There are several rule changes in football for the new season. There will also be more overtime in Germany, but not as much as at the World Cup. Injury time is still not displayed on the video walls – this requirement is being changed in England.
Long stoppage times of more than ten minutes are not uncommon at the 2023 women’s World Cup and were not uncommon at the 2022 men’s World Cup. Before the World Cup in Qatar, FIFA had announced that it would be replayed more consistently in the future. “We will calculate injury time very precisely and try to make up for the time lost,” said chief referee Pierluigi Collina. However, this approach will only be partially adopted in the Bundesliga.
Long stoppage times like at the World Cup? In Germany only in individual cases
“In individual cases, if it is appropriate, it can happen,” says Lutz Wagner, referee instructor of the DFB, in an interview with the sports show. The rules will also prescribe more stoppage time in the future, there it will be explicitly stated in the future that the time lost when celebrating a goal must be made up for. “I also think that makes sense,” says Wagner.
However, the stoppage time should not be extended as often as in the two World Cups, says Wagner. “We’re also relying a bit on the learning effect of the players so that they don’t delay the game so much so that we don’t need the exorbitantly high overtime.”
Scoreboards in England will show stoppage time in the future
In England, for the 2023/24 season in the 2nd to 4th leagues, there will be a change to an old requirement. Until now, the game clocks on the scoreboards had to be stopped at 45:00 and 90:00 minutes. The responsible league association English Football League (EFL) now allows the clocks to continue.
On the other hand, the following applies both in the UEFA European Cup competitions and at the Women’s World Cup: The clocks must be stopped at 45:00 minutes and 90:00 minutes and, if necessary, at the end of the extra-time halves. The same principle is laid down for the Bundesliga and the 2nd Bundesliga for men in the rules of the game of the DFL. For the DFB Cup, the 3rd division or the women’s Bundesliga, the rules of the DFB stipulate stopping the clocks – there are currently no signs of a change anywhere. “Personally, I would be open to that, but I know that there are reservations,” says Wagner.
The background of the rule is the protection of the referees. An example: If a referee initially indicates four minutes of added time and then sees a reason to play even longer, there could be reactions from fans and coaches. At a time when practically everyone in the stadium has a stopwatch on their phone, the question arises as to how up-to-date the rule is.
Is there still time for a goal? In Germany the clocks stop at 45:00 and 90:00 minutes.
Explanation of the decisions of the video assistant remains a test for the time being
At the women’s World Cup, the referees briefly explain the decision as a test after going to the monitor. The announcement has a fixed structure:
What decision scored, such as a penalty kick or a goal not scored.
Which player with which shirt number the punishable offense was committed.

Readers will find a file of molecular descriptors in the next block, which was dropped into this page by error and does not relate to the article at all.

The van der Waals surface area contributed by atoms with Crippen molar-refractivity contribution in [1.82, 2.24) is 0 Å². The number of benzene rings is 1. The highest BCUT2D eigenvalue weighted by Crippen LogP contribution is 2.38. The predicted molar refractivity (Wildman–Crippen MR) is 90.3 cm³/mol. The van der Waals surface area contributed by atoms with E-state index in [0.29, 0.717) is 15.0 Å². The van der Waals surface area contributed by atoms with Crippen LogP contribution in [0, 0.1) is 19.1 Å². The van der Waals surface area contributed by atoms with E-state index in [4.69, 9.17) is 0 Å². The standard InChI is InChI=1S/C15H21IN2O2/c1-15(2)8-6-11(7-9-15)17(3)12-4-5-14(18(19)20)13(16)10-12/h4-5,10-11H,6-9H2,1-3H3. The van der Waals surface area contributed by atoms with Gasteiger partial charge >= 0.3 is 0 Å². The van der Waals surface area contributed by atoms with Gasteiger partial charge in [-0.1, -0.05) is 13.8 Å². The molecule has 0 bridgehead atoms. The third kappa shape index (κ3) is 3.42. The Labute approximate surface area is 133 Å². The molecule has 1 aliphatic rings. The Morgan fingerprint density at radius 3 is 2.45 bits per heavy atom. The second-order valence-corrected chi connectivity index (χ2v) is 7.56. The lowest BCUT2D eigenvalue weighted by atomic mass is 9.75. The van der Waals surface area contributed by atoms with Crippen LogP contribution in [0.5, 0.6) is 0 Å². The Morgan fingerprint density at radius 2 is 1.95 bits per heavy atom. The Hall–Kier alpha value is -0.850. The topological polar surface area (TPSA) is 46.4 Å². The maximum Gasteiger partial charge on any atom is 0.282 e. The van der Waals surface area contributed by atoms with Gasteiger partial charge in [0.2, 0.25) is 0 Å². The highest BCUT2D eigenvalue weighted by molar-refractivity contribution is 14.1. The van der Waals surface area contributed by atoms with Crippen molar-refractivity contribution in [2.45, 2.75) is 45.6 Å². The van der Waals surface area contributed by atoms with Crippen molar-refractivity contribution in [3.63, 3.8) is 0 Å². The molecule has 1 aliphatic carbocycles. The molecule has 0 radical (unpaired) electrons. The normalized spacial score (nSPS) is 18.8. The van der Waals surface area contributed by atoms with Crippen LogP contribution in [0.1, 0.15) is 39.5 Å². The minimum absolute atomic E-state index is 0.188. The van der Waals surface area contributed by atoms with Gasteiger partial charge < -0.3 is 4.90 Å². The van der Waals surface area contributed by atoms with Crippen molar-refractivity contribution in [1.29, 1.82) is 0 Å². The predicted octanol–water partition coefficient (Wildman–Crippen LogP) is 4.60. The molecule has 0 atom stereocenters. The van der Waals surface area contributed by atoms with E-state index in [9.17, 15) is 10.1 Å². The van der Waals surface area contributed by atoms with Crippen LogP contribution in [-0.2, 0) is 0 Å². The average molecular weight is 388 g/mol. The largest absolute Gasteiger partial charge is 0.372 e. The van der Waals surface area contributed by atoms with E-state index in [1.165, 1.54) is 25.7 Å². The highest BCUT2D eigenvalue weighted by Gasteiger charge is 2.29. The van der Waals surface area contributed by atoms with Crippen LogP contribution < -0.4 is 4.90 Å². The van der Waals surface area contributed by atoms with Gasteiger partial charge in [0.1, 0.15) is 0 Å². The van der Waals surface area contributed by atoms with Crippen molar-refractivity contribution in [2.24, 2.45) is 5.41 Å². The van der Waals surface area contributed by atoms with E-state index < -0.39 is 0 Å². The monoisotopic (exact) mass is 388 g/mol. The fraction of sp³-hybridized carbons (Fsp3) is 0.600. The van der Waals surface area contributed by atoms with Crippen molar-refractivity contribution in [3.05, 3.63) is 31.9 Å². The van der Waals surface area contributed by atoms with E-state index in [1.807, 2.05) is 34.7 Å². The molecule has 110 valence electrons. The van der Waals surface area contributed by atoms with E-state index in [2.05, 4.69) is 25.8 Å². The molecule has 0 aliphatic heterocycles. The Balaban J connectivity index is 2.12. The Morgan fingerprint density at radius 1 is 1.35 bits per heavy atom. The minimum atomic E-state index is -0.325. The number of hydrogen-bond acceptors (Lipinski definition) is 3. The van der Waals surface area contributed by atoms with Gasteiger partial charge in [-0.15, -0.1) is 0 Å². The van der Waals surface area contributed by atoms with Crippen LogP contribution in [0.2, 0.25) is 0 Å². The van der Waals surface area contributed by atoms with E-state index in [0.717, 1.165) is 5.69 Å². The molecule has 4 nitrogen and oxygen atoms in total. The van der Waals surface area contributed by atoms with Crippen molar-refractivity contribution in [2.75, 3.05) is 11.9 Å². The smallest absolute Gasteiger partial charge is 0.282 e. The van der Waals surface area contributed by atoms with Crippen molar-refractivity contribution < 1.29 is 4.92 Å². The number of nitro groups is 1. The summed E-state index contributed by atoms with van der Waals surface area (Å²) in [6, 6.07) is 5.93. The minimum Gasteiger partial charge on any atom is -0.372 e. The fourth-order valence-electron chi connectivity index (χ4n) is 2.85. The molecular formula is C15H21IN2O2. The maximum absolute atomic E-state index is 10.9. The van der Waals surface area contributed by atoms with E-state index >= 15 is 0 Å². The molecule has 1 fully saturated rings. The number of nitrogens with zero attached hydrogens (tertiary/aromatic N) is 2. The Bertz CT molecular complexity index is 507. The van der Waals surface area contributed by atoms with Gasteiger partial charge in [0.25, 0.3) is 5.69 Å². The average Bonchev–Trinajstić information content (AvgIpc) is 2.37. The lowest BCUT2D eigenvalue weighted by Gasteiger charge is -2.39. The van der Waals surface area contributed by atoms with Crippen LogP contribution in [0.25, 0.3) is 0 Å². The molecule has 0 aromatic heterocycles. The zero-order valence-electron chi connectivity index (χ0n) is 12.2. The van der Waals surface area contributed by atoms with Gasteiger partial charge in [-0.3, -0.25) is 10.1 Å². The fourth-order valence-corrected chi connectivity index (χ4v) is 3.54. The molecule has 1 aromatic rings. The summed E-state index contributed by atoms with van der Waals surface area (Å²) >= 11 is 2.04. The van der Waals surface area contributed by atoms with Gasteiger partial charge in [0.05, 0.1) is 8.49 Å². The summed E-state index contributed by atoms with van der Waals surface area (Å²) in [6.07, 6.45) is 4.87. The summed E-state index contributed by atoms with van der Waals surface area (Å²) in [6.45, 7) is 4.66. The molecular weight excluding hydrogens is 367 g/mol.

What kind of offense evaluated, for example handball or foul.
A short description of what happened – for example, an arm spread too far during a handball.
“I welcome everything that ensures transparency,” says Wagner, with a view to possible implementation in Germany in the future. So far, the type of announcement remains a problem. After the announced decision, the rest of the statement is often lost in the din of the backdrop. The test procedure has so far been limited to FIFA competitions. FIFA, in cooperation with the IFAB rules committee, still has to clarify whether it will be continued and expanded.
Other key changes to offside, handball and emergency braking
There will be further small changes and clarifications in football for the new season.
Offside: When the ball comes from the opponent, an offside is only broken if the defender plays the ball “under controlled conditions”. “The threshold was set very high,” says Wagner. The IFAB has defined several categories, which means controlled. “In most cases, the offside applies,” says Wagner.
handball: There should be fewer yellow cards in a handball in the penalty area in the future. A warning is now given when preventing a shot on goal, which also means a goal risk, or when preventing a pass for a promising attacking situation. There are also handballs that have an unsportsmanlike character – for example, when a player dives for the ball like a goalkeeper. Of course, there is still a penalty.
DFB referee instructor Lutz Wagner
emergency brake: In the case of an emergency brake in the penalty area, the triple punishment of penalty kick, sending off and subsequent suspension was weakened a long time ago. In a duel that involves the ball, the referees can leave it at yellow. “That has been specified,” says Wagner. “Only when a defender really has no chance of getting the ball does he see the red card.”
People on the pitch: Emotions run high when important goals are scored. At the 2022 World Cup final in Qatar, Argentine substitutes were already on the pitch before a shot by Lionel Messi was even in the goal. “Actually, according to the rules, you shouldn’t have allowed the goal, which of course nobody wants to see. Now, if additional people from the team that scores the goal are on the field, they would also have to intervene in the game to make the goal doesn’t count.”
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